As well as advances in procedure from the method by Smithies and Poulik1 to the method pioneered by O’Farrell and Klose4 and the alternative to carrier ampholytes by Gï¿½rg et al2, methods in sample preparation have also seen advances and improvements. For a high performance 2DE it is critical that good solubilisation of the protein samples prior to the IEF step is achieved. Traditional methods of sample preparation are very time consuming and laborious.
The method for the solubilisation of the sample usually requires a solubilisation/denaturation (SD) buffer7. This not only separates the proteins but also denatures the protein to ensure reliable running in the IEF phase “Quantitative proteomic analyses have traditionally used two-dimensional gel electrophoresis (2DE) for separation and characterisation of complex protein mixtures. Among the difficulties associated with this approach is the solubilisation of protein mixtures for isoelectric focusing (IEF)”8. A new approach to the method of solubilisation has been developed by using the Taguchi approach, “Taguchi methods are statistical methods developed by Genichi Taguchi to improve the quality of manufactured goods”9. This method has been used for several decades in industry to maximise the process of there products, and is now being applied in the field of science.
To find the optimum conditions for 2DE Khoudoli et al8 applied the principles of the Taguchi method in the formation of the rehydration buffer and optimised the sample reduction and alkylation procedure. The result of applying this method improved the solubility and resolution of protein mixtures derived from a variety of sources on 2DE, “With the updated protocol we routinely detected approximately 4-fold more polypeptides on samples containing complex protein mixtures resolved on small format 2D gels. In addition the pI and size ranges over which proteins could be resolved was substantially improved”.
The application of 2DE has been used extensively in the field of neuro-proteomics investigating conditions such as Alzheimer’s and Parkinson’s disease. Sheta et al10 reported that using this technique it enabled the identification of diseased specific serum biomarkers relating to these diseases. The report also outlines the massive potential the technique has for pathway measurement in blood tests for diagnosis, and therapeutic monitoring. The use of 2DE has been utilised in the investigation of human hepatocellular carcinoma-related (HHC) biomarkers11. In an attempt to improve therapy and reduce the mortality of HHC it is important to identify changes in tumour specific biomarkers associated in the progression of this disease.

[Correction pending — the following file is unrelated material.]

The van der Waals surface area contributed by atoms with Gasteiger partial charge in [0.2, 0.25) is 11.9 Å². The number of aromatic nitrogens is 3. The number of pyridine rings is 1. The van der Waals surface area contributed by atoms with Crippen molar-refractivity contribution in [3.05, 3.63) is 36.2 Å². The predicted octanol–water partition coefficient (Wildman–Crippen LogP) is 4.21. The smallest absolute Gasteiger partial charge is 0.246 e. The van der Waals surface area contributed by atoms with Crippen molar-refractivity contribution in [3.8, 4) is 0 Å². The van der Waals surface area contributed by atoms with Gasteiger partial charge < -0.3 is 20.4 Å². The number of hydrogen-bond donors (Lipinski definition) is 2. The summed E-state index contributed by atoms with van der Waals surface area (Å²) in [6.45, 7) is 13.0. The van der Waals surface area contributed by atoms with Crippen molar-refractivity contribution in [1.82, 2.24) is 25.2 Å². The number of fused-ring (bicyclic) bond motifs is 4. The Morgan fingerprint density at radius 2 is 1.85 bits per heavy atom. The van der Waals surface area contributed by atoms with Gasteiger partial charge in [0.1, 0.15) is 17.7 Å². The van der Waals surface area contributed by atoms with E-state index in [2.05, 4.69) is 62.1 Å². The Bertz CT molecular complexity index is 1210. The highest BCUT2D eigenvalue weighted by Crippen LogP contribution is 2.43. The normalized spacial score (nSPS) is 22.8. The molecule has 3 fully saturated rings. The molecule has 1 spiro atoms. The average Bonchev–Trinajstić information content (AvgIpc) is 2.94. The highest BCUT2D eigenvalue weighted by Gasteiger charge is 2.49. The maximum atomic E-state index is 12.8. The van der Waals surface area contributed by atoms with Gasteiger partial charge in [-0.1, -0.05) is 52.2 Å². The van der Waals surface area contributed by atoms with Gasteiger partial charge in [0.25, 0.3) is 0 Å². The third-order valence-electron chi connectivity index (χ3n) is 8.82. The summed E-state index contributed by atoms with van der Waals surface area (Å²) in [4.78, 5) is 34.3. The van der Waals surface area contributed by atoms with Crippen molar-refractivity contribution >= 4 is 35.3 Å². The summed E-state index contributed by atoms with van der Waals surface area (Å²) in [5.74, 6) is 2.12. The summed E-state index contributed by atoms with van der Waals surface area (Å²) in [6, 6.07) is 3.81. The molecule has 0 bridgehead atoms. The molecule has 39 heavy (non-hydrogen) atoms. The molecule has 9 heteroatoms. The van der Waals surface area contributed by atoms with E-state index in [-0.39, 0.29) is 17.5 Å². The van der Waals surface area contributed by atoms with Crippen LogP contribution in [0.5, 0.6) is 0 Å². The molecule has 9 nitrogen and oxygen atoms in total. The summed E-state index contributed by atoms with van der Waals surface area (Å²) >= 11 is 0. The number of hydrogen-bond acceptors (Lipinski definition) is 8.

2DE was used combined with nano flow liquid chromatography tandem mass spectrometry to investigate differentially expressed proteins in HCC successfully and showed that in HHC sixteen proteins seemed to be up regulated and 14 proteins were down regulated. There was a significant up regulation in the 14-3-3 gamma protein in HHC. Isoforms of this protein have been linked to carcinogenesis. “In conclusion, 2D-DIGE is an efficient strategy that enables us to identify differentially expressed proteins in HCC. Identification of potential biomarkers, such as the pinpointing of 14-3-3gamma in our findings, may provide further useful insights into the pathogenesis of HCC” 11.
In proteomics the use of 2DE has proved to be an invaluable tool in the investigation into disease diagnosis. Through out its introduction it has continued to be the preferred method for protein separation due to its unparalleled ability to separate simultaneously thousands of proteins. I have discussed the changes in the methods and principles of two-dimensional electrophoresis from starch gels to the development of SDS PAGE and the developed protocol of the Taguchi approach in respect to sample preparation. This technique has shown to very effective in investigation of neuro proteomics and HCC which has enabled us to identify chemical biomarkers associated with disease and enables us to monitor therapy more effectively. The use of 2DE in disease diagnosis is enabling us to have better understanding of disease and its process and with the aid of this technique will help us come closer to cures and treatments for a range of diseases.
1. Olof Vesterberg. 1989. History of Electrophoretic Methods. Journal of Chromatography, 480, 3-19.
2. Gï¿½rg, A. 2004. 2-D Electrophoresis, principles and methods. 3rd edition. G E Health care.
3. Unknown. Two-dimensional gel electrophoresis. Wikipedia, the free encyclopedia. http://en.wikipedia.org/wiki/2-D_electrophoresis. Last accessed 10/10/06.
4. Pier Giorgio Righetti. 2005. Electrophoresis: The March of Pennies, the March of Dimes. Journal of Chromatography A, 1079, 24-40.
5. Reed R. Holmes D. Weyers J. Jones A. 2003. Practical Skills in Biomolecular Sciences. 2nd edition. Pearson Education.